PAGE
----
Taki Theodoracopulos mourns the recent passing of Gunther Sachs – and an era when gentlemen played hard and died young—in this piece that tells of Sachs’ friendship with Dominican playboy Porfirio Rubirosa.
The cliché “end of an era” is always used when a stalwart of a period passes away. I read it in most reports about Gunther Sachs’s suicide last week. The trouble is that Gunther’s era ended long ago, during the late Sixties, when the word “playboy” was considered a badge of honour among those of us who preferred playing rather than working.
It was a sleepy, unhurried, bygone age, yet most of the famous playboys died violently: Alfonso de Portago, a Spanish marquis of impeccable credentials, died at 27 driving his Ferrari in the Miglia Mille race in May 1957 in Italy. Prince Aly Khan, son of the Aga Khan, a diplomat, second husband of Rita Hayworth, and a fabled seducer, died aged 49, driving his Lancia to a Paris party when he hit an oncoming car and was given le coup du lapin by his chauffeur, whom Aly had placed in the back seat.
The greatest playboy of them all, the Dominican diplomat and sportsman Porfirio Rubirosa, five-times married, husband of three of the world’s richest women and two of the most beautiful, died in the park of St Cloud near Paris, returning from a party following a polo game in which I had played. It was 5am and Rubi was driving a Ferrari at full speed. The date was July 6 1965 and he was 56 years old.
Juan Capuro, a South American diplomat perennially posted in Paris and a Don Juan sans pareil, as well as the best-looking man of his generation, died in 1966 driving a Porsche, after an all‑nighter, needless to say. Prince Raimondo Lanza, a nephew of the great Giuseppe Tomasi di Lampedusa, and the model for Prince Tancredi in Lampedusa’s elegiac lament for a lost Sicilian world, The Leopard, threw himself out of an Excelsior Hotel window in Rome in 1958, having ingested too much Bolivian marching powder.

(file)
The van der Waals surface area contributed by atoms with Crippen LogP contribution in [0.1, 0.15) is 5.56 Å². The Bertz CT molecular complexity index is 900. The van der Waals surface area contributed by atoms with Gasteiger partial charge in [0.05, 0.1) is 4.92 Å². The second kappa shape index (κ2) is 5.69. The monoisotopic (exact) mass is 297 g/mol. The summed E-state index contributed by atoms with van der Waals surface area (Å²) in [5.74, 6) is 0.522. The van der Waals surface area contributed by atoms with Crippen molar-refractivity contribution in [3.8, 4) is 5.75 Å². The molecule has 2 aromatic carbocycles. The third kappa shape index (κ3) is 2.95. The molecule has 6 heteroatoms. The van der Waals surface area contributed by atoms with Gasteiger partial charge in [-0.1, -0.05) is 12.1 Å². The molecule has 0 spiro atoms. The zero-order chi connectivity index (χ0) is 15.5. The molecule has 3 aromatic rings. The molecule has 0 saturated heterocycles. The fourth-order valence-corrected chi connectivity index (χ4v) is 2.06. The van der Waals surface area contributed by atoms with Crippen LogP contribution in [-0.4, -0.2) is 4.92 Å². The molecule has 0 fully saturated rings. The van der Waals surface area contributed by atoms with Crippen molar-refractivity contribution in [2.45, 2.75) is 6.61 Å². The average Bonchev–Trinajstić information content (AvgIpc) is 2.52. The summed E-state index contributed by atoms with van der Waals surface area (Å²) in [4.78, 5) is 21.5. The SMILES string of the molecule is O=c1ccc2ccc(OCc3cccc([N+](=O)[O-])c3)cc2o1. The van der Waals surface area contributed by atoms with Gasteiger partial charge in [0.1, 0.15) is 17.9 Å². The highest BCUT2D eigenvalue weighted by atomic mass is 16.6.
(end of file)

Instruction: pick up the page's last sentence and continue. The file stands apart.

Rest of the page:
There were others, of course, some of whom died in their beds, but most playboys of that elegant period did not reach the awkward age of 60. Gunther Sachs was 78, a ridiculously old age for a playboy, which he was par excellence. Gunther, who became the third husband of Brigitte Bardot two months after meeting her – he showered her home with thousands of roses from a helicopter the day after spotting her in a bar – modelled himself on Rubirosa when he arrived in Paris in 1957. They became fast friends – Gunther had the funds, Rubi had the connections and know-how – and proceeded to give non-stop parties such as I have never seen again.
That involved entertaining at home – Rubi had a beautiful country house just outside Paris, Gunther’s grand flat was on Avenue Foch – which meant an orchestra was always present, many beautiful young women, and society swells. No freaks, no hookers, very few film people, and even fewer gays. There were absolutely no drugs. It was booze, champagne, fine wines, and more booze. Dinner jackets were mandatory, although an elegant suit was also acceptable. There were no formal invitations. Rubi and Gunther would get on the blower, and a terrific party would take place that very evening. After all, no one of our group worked back then.